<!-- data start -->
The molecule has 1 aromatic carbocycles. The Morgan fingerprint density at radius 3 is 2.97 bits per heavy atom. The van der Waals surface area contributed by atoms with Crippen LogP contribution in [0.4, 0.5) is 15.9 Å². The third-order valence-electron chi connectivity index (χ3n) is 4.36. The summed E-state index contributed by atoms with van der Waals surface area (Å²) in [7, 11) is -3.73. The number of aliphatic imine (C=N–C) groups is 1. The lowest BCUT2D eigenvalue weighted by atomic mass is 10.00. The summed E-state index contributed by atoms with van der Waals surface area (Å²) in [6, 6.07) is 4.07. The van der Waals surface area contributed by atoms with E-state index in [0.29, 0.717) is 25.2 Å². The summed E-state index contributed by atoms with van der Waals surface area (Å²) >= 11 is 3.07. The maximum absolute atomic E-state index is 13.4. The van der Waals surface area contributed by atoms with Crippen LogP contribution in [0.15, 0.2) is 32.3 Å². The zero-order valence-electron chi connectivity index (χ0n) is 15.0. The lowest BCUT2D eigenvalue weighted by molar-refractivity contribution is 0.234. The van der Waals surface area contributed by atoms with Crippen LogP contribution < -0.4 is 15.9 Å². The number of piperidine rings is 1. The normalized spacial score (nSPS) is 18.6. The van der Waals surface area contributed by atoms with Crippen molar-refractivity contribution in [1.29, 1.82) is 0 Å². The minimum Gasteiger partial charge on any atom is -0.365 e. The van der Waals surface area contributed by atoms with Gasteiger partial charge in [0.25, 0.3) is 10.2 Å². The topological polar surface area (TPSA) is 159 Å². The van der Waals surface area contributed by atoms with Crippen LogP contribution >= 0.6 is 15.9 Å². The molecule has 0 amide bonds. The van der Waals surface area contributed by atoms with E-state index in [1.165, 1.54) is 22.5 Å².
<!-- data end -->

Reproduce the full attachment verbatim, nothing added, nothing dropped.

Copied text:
The molecule has 1 aromatic carbocycles. The Morgan fingerprint density at radius 3 is 2.97 bits per heavy atom. The van der Waals surface area contributed by atoms with Crippen LogP contribution in [0.4, 0.5) is 15.9 Å². The third-order valence-electron chi connectivity index (χ3n) is 4.36. The summed E-state index contributed by atoms with van der Waals surface area (Å²) in [7, 11) is -3.73. The number of aliphatic imine (C=N–C) groups is 1. The lowest BCUT2D eigenvalue weighted by atomic mass is 10.00. The summed E-state index contributed by atoms with van der Waals surface area (Å²) in [6, 6.07) is 4.07. The van der Waals surface area contributed by atoms with E-state index in [0.29, 0.717) is 25.2 Å². The summed E-state index contributed by atoms with van der Waals surface area (Å²) >= 11 is 3.07. The maximum absolute atomic E-state index is 13.4. The van der Waals surface area contributed by atoms with Crippen LogP contribution in [0.15, 0.2) is 32.3 Å². The zero-order valence-electron chi connectivity index (χ0n) is 15.0. The lowest BCUT2D eigenvalue weighted by molar-refractivity contribution is 0.234. The van der Waals surface area contributed by atoms with Crippen LogP contribution < -0.4 is 15.9 Å². The number of piperidine rings is 1. The normalized spacial score (nSPS) is 18.6. The van der Waals surface area contributed by atoms with Crippen molar-refractivity contribution in [1.29, 1.82) is 0 Å². The minimum Gasteiger partial charge on any atom is -0.365 e. The van der Waals surface area contributed by atoms with Gasteiger partial charge in [0.25, 0.3) is 10.2 Å². The topological polar surface area (TPSA) is 159 Å². The van der Waals surface area contributed by atoms with Crippen LogP contribution >= 0.6 is 15.9 Å². The molecule has 0 amide bonds. The van der Waals surface area contributed by atoms with E-state index in [1.165, 1.54) is 22.5 Å².